Wessex Attractions: East Somerset Railway

The East Somerset Railway (ESR) runs along a 212-mile stretch of the former Cheddar Valley line that originally linked Witham with Wells, where it joined the Somerset and Dorset Joint Railway. After it was axed as part of the Beeching/Marples rail cuts, the artist David Shepherd purchased Cranmore station with a view to preservation, Cranmore now serves as the headquarters of the ESR.

At the time of writing, the ESR is open, though social distancing measures are in place inside train carriages. An adult day rover ticket costs £11, with childrens, concessionary and family tickets available. Visit their website for details.

Their postcode, for satnav purposes, is BA4 4QP, and bus number 161 serves Cranmore station from Monday to Friday.

Wessex Attractions: Alum Chine

Alum Chine is a gorge near Bournemouth which gives its name to a nearby blue flag beach. It was once home to Robert Louis Stevenson, But his former house there was bombed during World War 2, and subsequently demolished, despite efforts to save it.

Wessex Attractions: The Courts Gardens

The Courts Gardens are a small, National Trust-owned garden and arboretum near Holt in Wiltshire, built on the site of an old cloth mill. The gardens feature a lily pond, a herbaceous border, and sculptured yew trees. There is a cafe for visitors and a second-hand bookshop. The Orchard Room, near the arboretum, features an exhibition on the site's history.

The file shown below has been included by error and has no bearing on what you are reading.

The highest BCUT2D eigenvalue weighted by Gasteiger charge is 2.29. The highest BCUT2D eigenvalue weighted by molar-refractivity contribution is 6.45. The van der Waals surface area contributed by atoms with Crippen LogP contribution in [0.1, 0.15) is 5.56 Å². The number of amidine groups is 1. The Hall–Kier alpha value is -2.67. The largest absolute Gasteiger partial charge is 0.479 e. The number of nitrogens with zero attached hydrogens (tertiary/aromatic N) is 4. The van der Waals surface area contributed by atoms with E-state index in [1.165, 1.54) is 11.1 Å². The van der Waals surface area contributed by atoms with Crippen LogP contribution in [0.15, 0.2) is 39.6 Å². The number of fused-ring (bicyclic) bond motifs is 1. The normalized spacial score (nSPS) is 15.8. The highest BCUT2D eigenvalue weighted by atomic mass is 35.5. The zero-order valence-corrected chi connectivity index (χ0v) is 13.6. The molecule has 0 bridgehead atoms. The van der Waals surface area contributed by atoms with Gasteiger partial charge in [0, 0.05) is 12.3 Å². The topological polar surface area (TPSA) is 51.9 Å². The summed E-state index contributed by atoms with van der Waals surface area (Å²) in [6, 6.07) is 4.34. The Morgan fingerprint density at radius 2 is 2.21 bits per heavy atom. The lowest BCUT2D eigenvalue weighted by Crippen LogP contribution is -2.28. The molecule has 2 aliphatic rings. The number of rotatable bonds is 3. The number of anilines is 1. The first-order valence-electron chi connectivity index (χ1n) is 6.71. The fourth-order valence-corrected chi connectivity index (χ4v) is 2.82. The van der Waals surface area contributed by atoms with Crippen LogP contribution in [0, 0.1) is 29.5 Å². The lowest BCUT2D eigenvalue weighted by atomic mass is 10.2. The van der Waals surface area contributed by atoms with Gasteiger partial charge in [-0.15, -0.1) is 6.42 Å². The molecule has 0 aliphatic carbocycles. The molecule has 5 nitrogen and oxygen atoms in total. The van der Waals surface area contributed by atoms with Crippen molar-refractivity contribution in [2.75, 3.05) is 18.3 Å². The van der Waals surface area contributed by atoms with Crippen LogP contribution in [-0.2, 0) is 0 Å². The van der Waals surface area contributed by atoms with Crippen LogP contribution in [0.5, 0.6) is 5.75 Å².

The postcode, for satnav purposes, is BA14 6RR. Please check the website for opening hours, Covid-19 restrictions, and a selection of poems by poet-in-residence John Bond.

Wessex Attractions: Castle Combe

Castle Combe is primarily known as a motorsports venue, but the Cotswold village from which the racetrack takes its name has repeatedly been voted one of the most picturesque in England.

The racetrack has been Wessex's premier venue for motor racing for 65 years. The circuit is 1.85 miles long.

The village is regularly used as a location for film and TV, most recently in Steven Spielberg's War Horse. The church of St Andrew dates back to the 13th century and the Market Cross (currently undergoing restoration at the time of writing) from the 14th.

The postcode, for satnav purposes, is SN14 7NG.

Burley

In the late 1920's the Grant family decided to live in Burley. In 1930,
Lettice Grant (nee Rooke) bought a property in Bisterne Close, moving from
Westbourne in Bournemouth. Prior to that they were in Kashmir and further
back the Grant side were from Scotland. The Rooke's, however were from the
New Forest. Indeed part of the family tree show them as being in Burley,
Lymington and other areas of the New Forest.

2020 will represent 90 years at the Burley address, the property is still
occupied by Richard F. Grant. Although, his sister left as a teenager in
1960.

Jennifer has been married 3 times and now lives in Plymouth. She has two
middle aged sons, neither are married nor have children.
Richard was married briefly in the 1980's, has sons, and a granddaughter.
Lettice had 4 children, with her husband Gregor Hugh Grant  who died in his
early 30's when leaving Kashmir. The Grant's had Indigo plantations.
Established, by former generations, of the  Grant family.
The Rookes were also married into the Burrards of Lymington, who were local
MP's.

The reason for this post is to ask, how many people still live
in the home where they were born?

Richard is a retired estate agent, although was for 20 years carer to his late Father.  His Mother, Sheila (nee Reilly) died in 1988.